My wife and I were full time RVers, traveling around the country in our 40’ motorhome for 13 years. We took the occasional cruise to give ourselves a “vacation.”

But, after six months of increasing, extreme pain with various blood draws and no diagnosis, I made a trip to the emergency room in June 2016.  Life as we knew it changed. This devasting, fatal diagnosis put the brakes on our lives literally and figuratively. With little hope our lives became dominated by lab work, chemo, doctors, etc.

Three days later the diagnosis was confirmed; inoperable tumor in the pancreas. The roller coaster began:

August 11, 2016 first chemo treatment with a 40% chance of positive response.

My pain reduced dramatically in one month; good news. However, chemo with its effects and disruption to daily life continued for a total of 11 months (September 20, 2017) and radiation March 23, 2017 for eight months.

After five CT scans – no metastasis and last two CTs showed measurable shrinkage of tumor. Hope despite the dismal outcomes reported, returns. Traveling again becomes a possibility.

Unfortunately, some pain and discomfort returned and upon waking up yellow one morning, I took another visit to ER. The result was for me to get an ERCP, where a plastic stent was placed into an obstructed bile duct (September 2018). The CT and biopsy showed scar tissue was the problem. This procedure will be repeated until the bile duct remains open on its own.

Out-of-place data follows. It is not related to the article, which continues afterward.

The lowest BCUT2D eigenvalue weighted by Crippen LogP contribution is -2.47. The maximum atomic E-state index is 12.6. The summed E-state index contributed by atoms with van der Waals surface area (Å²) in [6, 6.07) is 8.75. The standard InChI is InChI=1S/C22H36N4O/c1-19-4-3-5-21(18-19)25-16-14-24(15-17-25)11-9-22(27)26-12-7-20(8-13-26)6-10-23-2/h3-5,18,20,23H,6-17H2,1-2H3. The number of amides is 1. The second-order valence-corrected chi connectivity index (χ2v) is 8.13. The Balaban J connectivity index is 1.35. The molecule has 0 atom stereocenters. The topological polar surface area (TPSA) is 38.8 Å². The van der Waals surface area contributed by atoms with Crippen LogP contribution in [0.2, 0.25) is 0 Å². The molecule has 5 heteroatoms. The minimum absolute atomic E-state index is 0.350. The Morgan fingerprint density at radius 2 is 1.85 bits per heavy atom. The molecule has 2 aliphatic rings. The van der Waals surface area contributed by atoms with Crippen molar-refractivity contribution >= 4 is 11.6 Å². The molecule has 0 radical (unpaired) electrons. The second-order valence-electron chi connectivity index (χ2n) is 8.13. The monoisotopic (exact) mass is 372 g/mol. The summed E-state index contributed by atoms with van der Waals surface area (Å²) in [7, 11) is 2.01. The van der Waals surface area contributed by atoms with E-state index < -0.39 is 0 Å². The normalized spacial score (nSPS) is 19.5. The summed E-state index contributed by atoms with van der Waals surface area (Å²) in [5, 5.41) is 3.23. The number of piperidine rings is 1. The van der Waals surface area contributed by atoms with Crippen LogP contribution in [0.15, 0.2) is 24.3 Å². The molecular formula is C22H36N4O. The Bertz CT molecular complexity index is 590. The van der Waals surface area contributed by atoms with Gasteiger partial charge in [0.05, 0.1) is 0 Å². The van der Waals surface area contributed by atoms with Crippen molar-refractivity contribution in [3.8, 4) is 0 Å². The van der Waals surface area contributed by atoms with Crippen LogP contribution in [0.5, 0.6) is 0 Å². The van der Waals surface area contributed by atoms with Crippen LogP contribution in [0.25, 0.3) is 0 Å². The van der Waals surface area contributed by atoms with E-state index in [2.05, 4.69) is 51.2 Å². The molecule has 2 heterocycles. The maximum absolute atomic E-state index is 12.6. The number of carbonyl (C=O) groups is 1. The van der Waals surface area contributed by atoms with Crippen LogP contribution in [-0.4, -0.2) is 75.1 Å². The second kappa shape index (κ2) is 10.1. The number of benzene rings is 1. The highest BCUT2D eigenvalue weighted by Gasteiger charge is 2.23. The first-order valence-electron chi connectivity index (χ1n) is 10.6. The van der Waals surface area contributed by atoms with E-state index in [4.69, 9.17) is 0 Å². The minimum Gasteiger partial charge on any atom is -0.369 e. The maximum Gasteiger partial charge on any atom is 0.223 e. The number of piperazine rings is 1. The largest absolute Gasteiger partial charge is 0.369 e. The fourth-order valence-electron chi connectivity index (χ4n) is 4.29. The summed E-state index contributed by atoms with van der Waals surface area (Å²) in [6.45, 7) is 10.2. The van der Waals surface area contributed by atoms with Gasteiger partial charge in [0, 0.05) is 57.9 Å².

Thanks to the Pancreatic Cancer Action Network (PanCAN) for inviting me to the 2018 National Pancreatic Cancer Advocacy Day in Washington DC. What a thrill to be involved in this opportunity and to share with other survivors. This opened my eyes to the need for more funding and awareness. I hope to spread the message by my sharing.

My real thanks and gratitude is to the caregivers who feed us, nurture us, sacrifice and continue to stand by our side.

October 2018 marks my second PurpleStride, the walk to end pancreatic cancer. My team, Fist Bumpers, grew from eight members last year to over 30 this year. The walk provided a platform for me to reach out to family and friends, who then reached out to their family and friends. Sadly, or joyfully, I have two team members who each lost a sister to this deadly disease. PanCAN provides continued support to me that I can now share with others.

As I write this I am preparing my motorhome (a smaller one these days) to attend the October PurpleStride. It’s good to be out in the motorhome. Traveling, not to the extent that I had been but so grateful that I can travel, scheduled between doctor follow-up appointments! The sky looks brighter and the trees greener.

And after the walk, I return my motorhome to storage and pack to sail away on a cruise ship. Living my life to the fullest; spreading news of one survivor’s story.

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